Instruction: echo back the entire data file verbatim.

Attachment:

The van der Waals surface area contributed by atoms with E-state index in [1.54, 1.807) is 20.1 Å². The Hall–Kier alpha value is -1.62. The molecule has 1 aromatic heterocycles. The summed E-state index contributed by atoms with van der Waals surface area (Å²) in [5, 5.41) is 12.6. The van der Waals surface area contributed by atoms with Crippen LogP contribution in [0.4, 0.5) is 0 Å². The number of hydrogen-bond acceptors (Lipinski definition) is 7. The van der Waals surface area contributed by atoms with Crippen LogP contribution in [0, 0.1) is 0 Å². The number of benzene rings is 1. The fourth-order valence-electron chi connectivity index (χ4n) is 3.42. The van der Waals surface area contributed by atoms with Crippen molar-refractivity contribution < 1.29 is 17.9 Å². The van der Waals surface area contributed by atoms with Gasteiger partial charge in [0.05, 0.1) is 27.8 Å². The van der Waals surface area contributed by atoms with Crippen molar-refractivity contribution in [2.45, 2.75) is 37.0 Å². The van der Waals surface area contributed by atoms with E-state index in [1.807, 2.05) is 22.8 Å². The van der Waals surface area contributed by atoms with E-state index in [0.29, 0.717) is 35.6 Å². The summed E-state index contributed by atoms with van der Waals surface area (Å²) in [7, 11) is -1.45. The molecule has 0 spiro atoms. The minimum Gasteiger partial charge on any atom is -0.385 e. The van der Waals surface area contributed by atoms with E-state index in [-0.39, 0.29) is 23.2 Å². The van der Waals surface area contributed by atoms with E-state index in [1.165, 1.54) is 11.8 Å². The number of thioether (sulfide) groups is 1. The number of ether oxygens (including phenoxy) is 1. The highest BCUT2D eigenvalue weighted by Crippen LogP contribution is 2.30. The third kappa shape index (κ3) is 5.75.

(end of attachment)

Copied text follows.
The van der Waals surface area contributed by atoms with E-state index in [1.54, 1.807) is 20.1 Å². The Hall–Kier alpha value is -1.62. The molecule has 1 aromatic heterocycles. The summed E-state index contributed by atoms with van der Waals surface area (Å²) in [5, 5.41) is 12.6. The van der Waals surface area contributed by atoms with Crippen LogP contribution in [0.4, 0.5) is 0 Å². The number of hydrogen-bond acceptors (Lipinski definition) is 7. The van der Waals surface area contributed by atoms with Crippen LogP contribution in [0, 0.1) is 0 Å². The number of benzene rings is 1. The fourth-order valence-electron chi connectivity index (χ4n) is 3.42. The van der Waals surface area contributed by atoms with Crippen molar-refractivity contribution < 1.29 is 17.9 Å². The van der Waals surface area contributed by atoms with Gasteiger partial charge in [0.05, 0.1) is 27.8 Å². The van der Waals surface area contributed by atoms with Crippen molar-refractivity contribution in [2.45, 2.75) is 37.0 Å². The van der Waals surface area contributed by atoms with E-state index in [1.807, 2.05) is 22.8 Å². The van der Waals surface area contributed by atoms with E-state index in [0.29, 0.717) is 35.6 Å². The summed E-state index contributed by atoms with van der Waals surface area (Å²) in [7, 11) is -1.45. The molecule has 0 spiro atoms. The minimum Gasteiger partial charge on any atom is -0.385 e. The van der Waals surface area contributed by atoms with E-state index in [-0.39, 0.29) is 23.2 Å². The van der Waals surface area contributed by atoms with E-state index in [1.165, 1.54) is 11.8 Å². The number of thioether (sulfide) groups is 1. The number of ether oxygens (including phenoxy) is 1. The highest BCUT2D eigenvalue weighted by Crippen LogP contribution is 2.30. The third kappa shape index (κ3) is 5.75.